Skip to main content

Do Kids Study Better in Groups?

  • Author:
  • Updated:

Guest blogger Ronda Kaysen: Study time doesn't have to be solitary time. Your child might actually prefer (and do better) studying in a group. Study groups encourage new friendships, build camaraderie and improve academic success. Organizing a productive study group takes a little planning and supervision on the parent's part, but once the group's underway, it can make the learning process fun and productive.

"For some students, small-group learning is far more appealing and productive than going it alone," says Ann Dolin, author of "Homework Made Simple" and founder of Educational Connections, a tutoring and test-prep company.

Here are some tips to make sure your child's study group is the best it can be:

Know When Group Study Is Best:
Generally, all types of kids do well in study groups. Research has shown that sitting a kid down in a quiet, empty room is not an optimal learning environment. It's best to mix it up, and a study group is one way to do that. If there's a big exam on Friday, studying alone for it on Wednesday and then studying with a group on Thursday can help kids retain information better, says Dolin. Just be sure the kid's old enough: High school and college kids do best in study groups, but even middle schoolers can benefit from them.

Set the Ground Rules:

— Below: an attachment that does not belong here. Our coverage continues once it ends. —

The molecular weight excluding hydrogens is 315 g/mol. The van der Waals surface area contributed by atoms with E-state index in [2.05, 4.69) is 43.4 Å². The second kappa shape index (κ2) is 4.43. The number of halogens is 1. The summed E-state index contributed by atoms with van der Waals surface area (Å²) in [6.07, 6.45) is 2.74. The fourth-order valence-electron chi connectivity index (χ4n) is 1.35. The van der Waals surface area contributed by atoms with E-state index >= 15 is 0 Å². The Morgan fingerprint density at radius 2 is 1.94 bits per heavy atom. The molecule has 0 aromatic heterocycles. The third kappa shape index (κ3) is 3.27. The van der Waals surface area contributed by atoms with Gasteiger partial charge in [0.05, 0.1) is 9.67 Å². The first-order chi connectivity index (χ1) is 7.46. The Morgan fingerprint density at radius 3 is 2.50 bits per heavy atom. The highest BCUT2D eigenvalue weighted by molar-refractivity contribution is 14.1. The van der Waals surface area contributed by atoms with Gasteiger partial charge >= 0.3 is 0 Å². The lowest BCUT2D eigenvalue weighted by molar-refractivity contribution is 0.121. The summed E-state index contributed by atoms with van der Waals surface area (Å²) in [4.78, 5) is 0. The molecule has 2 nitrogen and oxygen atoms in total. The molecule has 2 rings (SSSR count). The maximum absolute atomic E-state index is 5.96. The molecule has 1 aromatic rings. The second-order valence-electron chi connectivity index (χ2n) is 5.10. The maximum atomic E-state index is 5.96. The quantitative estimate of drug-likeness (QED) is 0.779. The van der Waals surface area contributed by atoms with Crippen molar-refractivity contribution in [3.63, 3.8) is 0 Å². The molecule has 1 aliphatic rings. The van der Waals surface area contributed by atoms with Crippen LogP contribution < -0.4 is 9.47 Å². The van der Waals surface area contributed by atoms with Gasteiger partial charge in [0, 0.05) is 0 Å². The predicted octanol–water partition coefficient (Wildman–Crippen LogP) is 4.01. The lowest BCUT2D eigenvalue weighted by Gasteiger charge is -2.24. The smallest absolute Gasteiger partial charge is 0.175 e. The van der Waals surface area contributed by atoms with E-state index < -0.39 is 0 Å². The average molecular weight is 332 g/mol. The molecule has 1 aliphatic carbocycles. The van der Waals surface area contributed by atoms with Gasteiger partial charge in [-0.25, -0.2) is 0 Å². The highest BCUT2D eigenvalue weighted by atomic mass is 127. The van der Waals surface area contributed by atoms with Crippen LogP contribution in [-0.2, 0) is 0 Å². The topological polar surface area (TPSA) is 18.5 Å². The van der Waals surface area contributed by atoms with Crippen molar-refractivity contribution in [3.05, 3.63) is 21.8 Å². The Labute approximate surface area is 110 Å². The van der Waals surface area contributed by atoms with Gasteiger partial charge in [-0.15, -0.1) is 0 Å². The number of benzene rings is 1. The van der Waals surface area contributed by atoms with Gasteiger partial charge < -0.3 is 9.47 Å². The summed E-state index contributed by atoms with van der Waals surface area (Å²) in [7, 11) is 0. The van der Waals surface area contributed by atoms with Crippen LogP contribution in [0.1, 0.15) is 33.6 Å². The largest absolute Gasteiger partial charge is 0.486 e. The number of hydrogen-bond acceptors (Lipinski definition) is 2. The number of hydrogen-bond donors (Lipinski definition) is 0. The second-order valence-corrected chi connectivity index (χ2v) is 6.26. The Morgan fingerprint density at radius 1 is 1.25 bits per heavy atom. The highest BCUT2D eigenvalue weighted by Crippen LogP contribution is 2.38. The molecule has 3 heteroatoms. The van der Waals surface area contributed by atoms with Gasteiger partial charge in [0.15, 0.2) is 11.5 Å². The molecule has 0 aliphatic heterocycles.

• Define a clear start and end time for the group. It shouldn't be a free-flowing, all-evening activity.
  • Set aside a quiet place where the kids can meet and have privacy to work, but make sure it's within earshot, so you can know they're actually working.
  • Decide what will be covered during the allotted time. This doesn't mean the kids need to write out an agenda, but they should have a general idea of what will be studied (and for how long) before they sit down to work.
  • Leave the kids alone, but check in on them from time to time to make sure they're still on target. When they're done, find out what was accomplished.

Stay on Track:
Kids get easily distracted, and a group discussion about the Civil War can suddenly turn into a gossip session about the latest happenings on Facebook. To help the kids keep their focus, Dolin suggests having a "parking lot" or a chalkboard on which the kids can write down anything off-topic that gets mentioned, so they can get back to it later when the homework's done. "That way, they feel heard and remember to talk about it later," she says.


Popular Video